The first step in the San Diego Chargers’ move to Los Angeles is ‘expected’ to take place as the organization will exercise their option to move.
Amidst all the drama of the election, there was a vote for Measure C in San Diego. Measure C would have increased several taxes in the city to help fund the building of a new stadium for the San Diego Chargers. For the vote to pass, it needed to have a two-thirds majority in favor. Instead, it didn’t even get a normal majority, with only 43 percent voting yes. Thus, the Chargers moving has been expected since that day in November.
On the first day of December, though, it now seems as if the move to Los Angeles for the Chargers is inevitable—or at least more so than before.
According to a report from ESPN’s Jim Trotter, the Chargers are “expected” to exercise their option given to them by the NFL to relocate the team to Los Angeles for the 2017 season. That option was given to current-San Diego at the January 2016 owner’s meeting. The organization and chairman Dean Spanos were given a Jan. 15, 2017 deadline to exercise that option. Though there’s no word as to when they’ll do so, that they will is reportedly not up for debate anymore.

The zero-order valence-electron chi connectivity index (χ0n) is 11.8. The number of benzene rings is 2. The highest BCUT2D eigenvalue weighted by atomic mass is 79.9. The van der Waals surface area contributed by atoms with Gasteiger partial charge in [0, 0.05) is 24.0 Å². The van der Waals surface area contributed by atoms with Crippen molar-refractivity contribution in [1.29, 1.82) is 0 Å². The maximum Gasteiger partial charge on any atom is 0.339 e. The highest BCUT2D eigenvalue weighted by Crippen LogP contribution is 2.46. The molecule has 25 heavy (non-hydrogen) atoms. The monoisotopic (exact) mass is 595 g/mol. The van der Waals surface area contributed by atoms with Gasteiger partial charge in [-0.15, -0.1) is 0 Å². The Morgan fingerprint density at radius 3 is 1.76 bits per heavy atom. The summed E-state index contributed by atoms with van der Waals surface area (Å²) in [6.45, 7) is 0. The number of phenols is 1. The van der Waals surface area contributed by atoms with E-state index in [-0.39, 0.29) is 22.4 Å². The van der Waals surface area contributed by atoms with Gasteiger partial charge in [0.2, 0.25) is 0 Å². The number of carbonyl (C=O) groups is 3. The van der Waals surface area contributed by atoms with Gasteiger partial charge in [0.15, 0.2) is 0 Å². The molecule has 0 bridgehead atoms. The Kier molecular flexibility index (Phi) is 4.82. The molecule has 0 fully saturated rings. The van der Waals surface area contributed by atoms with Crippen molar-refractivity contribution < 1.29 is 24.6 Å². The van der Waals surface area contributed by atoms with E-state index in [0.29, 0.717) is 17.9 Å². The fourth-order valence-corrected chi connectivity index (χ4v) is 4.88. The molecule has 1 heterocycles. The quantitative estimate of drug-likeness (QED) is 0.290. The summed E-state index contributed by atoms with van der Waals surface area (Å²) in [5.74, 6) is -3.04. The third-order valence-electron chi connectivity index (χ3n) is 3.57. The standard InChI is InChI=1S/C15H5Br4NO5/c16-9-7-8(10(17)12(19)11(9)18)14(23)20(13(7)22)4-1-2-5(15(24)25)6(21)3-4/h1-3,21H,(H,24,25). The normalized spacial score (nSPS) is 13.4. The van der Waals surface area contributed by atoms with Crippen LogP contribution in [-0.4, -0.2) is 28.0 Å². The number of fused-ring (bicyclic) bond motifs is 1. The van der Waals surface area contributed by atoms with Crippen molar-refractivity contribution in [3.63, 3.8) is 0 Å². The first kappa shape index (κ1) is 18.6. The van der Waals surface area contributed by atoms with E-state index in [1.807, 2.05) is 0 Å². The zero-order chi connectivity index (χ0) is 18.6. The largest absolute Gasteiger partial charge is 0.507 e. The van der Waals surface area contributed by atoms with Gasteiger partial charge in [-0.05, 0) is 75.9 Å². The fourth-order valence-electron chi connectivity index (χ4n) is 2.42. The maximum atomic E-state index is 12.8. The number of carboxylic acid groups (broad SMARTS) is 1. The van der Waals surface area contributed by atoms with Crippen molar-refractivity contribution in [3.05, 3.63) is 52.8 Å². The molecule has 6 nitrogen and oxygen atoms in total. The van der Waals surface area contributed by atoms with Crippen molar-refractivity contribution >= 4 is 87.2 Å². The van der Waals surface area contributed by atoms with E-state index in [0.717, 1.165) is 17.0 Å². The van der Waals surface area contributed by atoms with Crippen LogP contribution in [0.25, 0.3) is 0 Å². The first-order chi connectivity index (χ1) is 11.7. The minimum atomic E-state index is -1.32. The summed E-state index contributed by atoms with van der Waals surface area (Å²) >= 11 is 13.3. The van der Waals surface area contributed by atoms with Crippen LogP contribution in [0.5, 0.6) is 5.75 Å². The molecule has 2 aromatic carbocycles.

Ever since those owners meetings in January, Spanos and the organization have had a deal in place regarding the logistics of a move to LA with Los Angeles Rams owner Stan Kroenke. That deal involves naming rights, funding for construction, and so on. The only real challenge current-San Diego will face will be building practice facilities and so on.
Yet, this is a complicated issue when it comes to the relocation of the Chargers (though not nearly as loaded of a dilemma as the Oakland Raiders’ potential move to Las Vegas).
However uninspired the home crowd has been in San Diego in recent years, there’s history there. At least when you talk about the Rams, they were a team that moved from LA to St. Louis before returning. With the Chargers, they are rooted in San Diego. So to move them in this manner feels a bit unfair to fans.
But then again, the fans haven’t been showing up and didn’t vote to approve Measure C. Perhaps that’s a result of the Chargers not having the best product on the field. But maybe they’d have more incentive to build a winner to stay if the fan support was there. It’s the NFL’s version of a Catch-22 and nothing is simple.
Regardless of your feelings about the move, though, it is happening—or is expected to. So if you’re someone who is hurt by the move or doesn’t want the team to leave, go ahead and start bracing yourself. It’s coming.